If you are found in unlawful possession of a deadly weapon in South Carolina, the court can charge you under state and federal laws. Both governments have their own ways of dealing with weapon charges. Here’s a look at federal penalties for weapons violations.
The Second Amendment and gun laws
According to the Second Amendment of the United States Constitution, people have the right to keep and bear arms, and the local, state and federal legislative bodies have authority in regulating those firearms. As much as you have the right, some situations or actions can lead to both state and federal weapons charges. The laws governing these crimes are in 18 U.S Code § 924 and 18 U.S Code § 922.
Federal weapons crimes and penalties
The law requires every person who sells a gun in any state to have a license, including a license for people selling to other states. There are also some firearms that you cannot sell, like machine guns, grenades, rockets and mines. Moreover, there is a limit to the number of guns you can transport between states.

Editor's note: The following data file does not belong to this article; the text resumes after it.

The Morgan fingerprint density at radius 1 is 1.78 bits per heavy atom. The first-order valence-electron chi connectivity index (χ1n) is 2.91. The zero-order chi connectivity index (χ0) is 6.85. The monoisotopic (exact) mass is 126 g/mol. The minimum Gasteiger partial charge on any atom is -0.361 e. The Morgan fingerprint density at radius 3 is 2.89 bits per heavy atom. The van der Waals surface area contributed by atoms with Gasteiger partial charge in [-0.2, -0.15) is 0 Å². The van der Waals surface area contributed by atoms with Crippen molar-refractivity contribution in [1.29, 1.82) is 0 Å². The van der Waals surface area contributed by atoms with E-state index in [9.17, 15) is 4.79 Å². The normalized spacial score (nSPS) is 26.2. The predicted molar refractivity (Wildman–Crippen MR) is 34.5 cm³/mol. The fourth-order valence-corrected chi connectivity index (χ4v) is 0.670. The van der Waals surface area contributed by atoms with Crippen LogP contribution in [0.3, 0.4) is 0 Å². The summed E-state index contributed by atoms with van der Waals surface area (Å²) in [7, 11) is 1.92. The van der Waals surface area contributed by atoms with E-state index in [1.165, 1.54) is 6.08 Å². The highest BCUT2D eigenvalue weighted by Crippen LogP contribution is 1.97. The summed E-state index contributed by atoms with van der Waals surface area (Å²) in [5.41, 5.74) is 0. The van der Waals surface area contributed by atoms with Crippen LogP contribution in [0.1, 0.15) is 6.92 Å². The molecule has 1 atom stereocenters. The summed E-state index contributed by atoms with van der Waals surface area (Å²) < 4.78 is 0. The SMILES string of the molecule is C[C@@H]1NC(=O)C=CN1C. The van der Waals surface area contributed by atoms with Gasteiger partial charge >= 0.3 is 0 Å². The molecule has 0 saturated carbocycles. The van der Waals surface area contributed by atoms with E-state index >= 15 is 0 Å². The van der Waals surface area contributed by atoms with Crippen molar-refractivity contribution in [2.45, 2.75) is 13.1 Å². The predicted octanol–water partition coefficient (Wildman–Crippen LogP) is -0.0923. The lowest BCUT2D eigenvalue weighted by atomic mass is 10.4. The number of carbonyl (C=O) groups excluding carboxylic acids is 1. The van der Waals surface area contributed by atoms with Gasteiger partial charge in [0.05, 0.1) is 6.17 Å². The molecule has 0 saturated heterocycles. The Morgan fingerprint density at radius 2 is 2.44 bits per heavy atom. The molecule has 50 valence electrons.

Selling a gun without a license can lead to a five-year prison sentence. Selling prohibited firearms can result in 5-10 years in prison.
You should always keep, carry and use a gun that has a clear serial number. Don’t buy anything that appears to have an altered or removed serial number. Possessing, transporting or delivering such guns can lead to five years in prison.
People dishonorably discharged from the army, convicts, mentally ill persons, illegal immigrants, drug addicts and other fugitives have no right to possess a deadly weapon. The federal court can penalize you with up to 10 years in prison if you meet the criteria and are found in possession.
Carrying a firearm in any school zone has serious consequences. If it is a regular gun, you could face up to five years in prison after a conviction, but if it is a machine gun, the minimum sentence is 30 years.
It’s important to note that besides federal penalties, the state can also charge you for similar crimes. That means that penalties are harsher if the weapon charges violate both state and federal laws.